Incentives for personal savings – Consideration should be given to additional measures that would increase both the capacity of and the incentives for Australians to save, including promoting a culture to support sensible life-time saving through improved policies to encourage children to save. Options that could be considered include further changes to the taxation of superannuation arrangements.
Employee share schemes – The BCTR has a number of concerns with the taxation treatment of employee share plans. The BCTR recommends that the law be amended to make it clear that for tax purposes, an employee acquires a share under an employee share scheme when the employee acquires the share upon the exercise of a right acquired under an employee share scheme. The law should also be amended to remove the cessation of employment as a taxing event.
The BCTR considers reform of inefficient state-based taxes to be a key element in developing an effective and competitive taxation system for Australia. With the introduction of GST in 2000, the treasurers of each state and territory agreed to abolish nine state-based taxes in exchange for additional GST revenue under the Intergovernmental Agreement (IGA). The Federal Government should continue to exert pressure on the states to:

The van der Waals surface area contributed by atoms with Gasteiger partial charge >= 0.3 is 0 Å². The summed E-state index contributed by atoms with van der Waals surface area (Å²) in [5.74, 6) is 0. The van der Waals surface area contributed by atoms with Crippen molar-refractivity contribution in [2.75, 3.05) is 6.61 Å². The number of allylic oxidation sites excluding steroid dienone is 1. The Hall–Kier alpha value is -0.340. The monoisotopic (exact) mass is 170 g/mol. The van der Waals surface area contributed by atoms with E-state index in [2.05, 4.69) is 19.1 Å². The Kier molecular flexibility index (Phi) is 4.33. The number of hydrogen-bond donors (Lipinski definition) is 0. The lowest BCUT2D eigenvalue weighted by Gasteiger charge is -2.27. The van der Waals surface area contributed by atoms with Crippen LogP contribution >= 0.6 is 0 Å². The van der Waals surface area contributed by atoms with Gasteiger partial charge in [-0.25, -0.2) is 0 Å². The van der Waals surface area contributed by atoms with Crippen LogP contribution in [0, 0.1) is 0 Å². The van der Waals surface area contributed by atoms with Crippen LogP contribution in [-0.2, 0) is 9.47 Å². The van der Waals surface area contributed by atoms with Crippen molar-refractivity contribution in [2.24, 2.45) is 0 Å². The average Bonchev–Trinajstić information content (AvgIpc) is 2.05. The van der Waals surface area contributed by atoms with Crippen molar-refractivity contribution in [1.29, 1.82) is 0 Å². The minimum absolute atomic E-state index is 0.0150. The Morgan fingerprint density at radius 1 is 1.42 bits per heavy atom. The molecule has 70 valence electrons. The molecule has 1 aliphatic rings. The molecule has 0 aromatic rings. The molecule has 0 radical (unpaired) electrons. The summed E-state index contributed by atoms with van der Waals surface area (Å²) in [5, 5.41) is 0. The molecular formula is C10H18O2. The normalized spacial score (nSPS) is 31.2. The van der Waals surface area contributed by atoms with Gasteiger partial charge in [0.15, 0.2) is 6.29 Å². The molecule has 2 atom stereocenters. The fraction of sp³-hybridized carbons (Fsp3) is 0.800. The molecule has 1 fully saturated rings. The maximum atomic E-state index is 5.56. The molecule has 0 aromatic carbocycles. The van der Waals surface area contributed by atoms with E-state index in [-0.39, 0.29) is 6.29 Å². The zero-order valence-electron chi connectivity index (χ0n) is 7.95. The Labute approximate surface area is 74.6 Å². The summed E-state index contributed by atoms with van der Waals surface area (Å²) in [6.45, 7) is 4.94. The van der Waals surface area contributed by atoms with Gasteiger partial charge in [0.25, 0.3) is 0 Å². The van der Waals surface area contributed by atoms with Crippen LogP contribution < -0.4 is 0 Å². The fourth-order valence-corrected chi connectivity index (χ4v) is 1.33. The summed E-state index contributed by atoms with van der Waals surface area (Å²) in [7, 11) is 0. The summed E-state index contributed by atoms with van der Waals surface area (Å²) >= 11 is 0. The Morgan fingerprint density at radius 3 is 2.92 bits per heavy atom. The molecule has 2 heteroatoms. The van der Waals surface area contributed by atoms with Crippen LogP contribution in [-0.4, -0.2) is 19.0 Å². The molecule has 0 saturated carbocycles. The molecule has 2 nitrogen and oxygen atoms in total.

Abolish all agreed taxes including non-residential conveyancing duty;
Bring forward the timetabled dates for abolition of each tax in line with increasing GST revenue flows; and
Establish a program of continuing reform designed to eliminate all inefficient taxes within the bounds of fiscal responsibility.
The full BCTR budget submission has been reproduced on the AICD website.
All AICD policies and submissions can be found at: www.companydirectors.com.au under ‘Policy and Advocacy’.
If you wish to provide feedback or to obtain further information, please email Rob Elliott, general manager, Policy and General Counsel at: email@example.com
FAQ of the month